Many contractors — especially those with a demonstrated reliability and good credit — resent that they’re required to be bonded for the work they do and consider bonds an unnecessary expense for something that doesn’t appear to provide a tangible benefit.
But bonds protect the interests of both parties to a contract: They’re a form of credit that helps the contractor attract serious, big-ticket clients, and they assure the client that he will receive money to cover the costs of finishing a project that isn’t completed to contract terms.
A bond is a promise made by the bonding company to pay one party if the second party fails to meet an obligation. In that sense, it’s a form of insurance. If a contractor defaults or a client presents a valid claim, the bonding company pays cash to the limit of guarantee — the bond amount — and the contractor must then pay back — or indemnify — the bond amount to the bonding company.
The type of bond that’s needed depends on the scope of work involved. Contract bonds common in the construction industry guarantee the project’s owner that a general contractor will fulfill a contract completely. Other construction-industry bonds include bid bonds (a contractor will enter into a contract if awarded the bid), performance bonds (the work will be done as specified by contract); payment bonds (a contractor will pay for services and materials) and maintenance bonds (a contractor will repair and maintain a facility for a specified time). Contractor license bonds are issued to artisan contractors, such as electricians, carpenters, masons and other tradesmen.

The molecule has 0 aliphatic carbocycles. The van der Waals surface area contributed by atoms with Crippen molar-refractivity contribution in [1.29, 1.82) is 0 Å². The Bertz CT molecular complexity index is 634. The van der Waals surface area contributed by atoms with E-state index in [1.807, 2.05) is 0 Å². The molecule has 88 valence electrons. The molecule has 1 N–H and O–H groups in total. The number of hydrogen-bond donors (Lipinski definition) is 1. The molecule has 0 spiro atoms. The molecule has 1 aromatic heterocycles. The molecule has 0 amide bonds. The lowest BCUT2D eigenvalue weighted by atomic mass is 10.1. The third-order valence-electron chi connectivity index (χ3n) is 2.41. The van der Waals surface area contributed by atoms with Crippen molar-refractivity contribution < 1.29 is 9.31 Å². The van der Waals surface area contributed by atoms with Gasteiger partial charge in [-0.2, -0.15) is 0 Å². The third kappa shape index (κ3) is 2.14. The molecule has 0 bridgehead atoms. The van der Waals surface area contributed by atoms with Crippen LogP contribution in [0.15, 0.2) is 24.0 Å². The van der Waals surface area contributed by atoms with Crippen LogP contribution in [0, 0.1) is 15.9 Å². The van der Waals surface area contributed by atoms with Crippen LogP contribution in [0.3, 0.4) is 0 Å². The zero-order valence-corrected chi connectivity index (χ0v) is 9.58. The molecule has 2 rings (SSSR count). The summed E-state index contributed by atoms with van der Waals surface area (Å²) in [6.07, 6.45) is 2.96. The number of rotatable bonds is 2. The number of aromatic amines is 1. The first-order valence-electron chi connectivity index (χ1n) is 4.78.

Some federal, state or municipal governments require license and permit bonds before issuing a license or permit to certain types of businesses. These bonds promise the government that a business owner will comply with underlying state laws, municipal ordinances or other regulations.
When dealing with bonds, contractors need to note the “penal sum”; this is the maximum amount that might be paid if there’s a default. The penal sum is what the bonding company uses to assess the risk involved in extending the bond and to decide how much of a premium to charge the contractor to secure the bond.
Premiums are also based on a contractor’s creditworthiness and net worth. Anyone required to obtain a bond can lower his cost by maintaining good credit, completing the terms of any bond so default is avoided and generally having a good reputation within his industry. The cost of the bond is determined by how much risk the bonding company feels it will assume if it has to pay out and can’t collect from the contractor who defaulted; this is no small consideration, as many contractors went out of business during the recession and some couldn’t complete the jobs they were working on.
As much as contractors and other business owners dislike forking over money for a bond, it’s part of the cost of doing business in any given industry.
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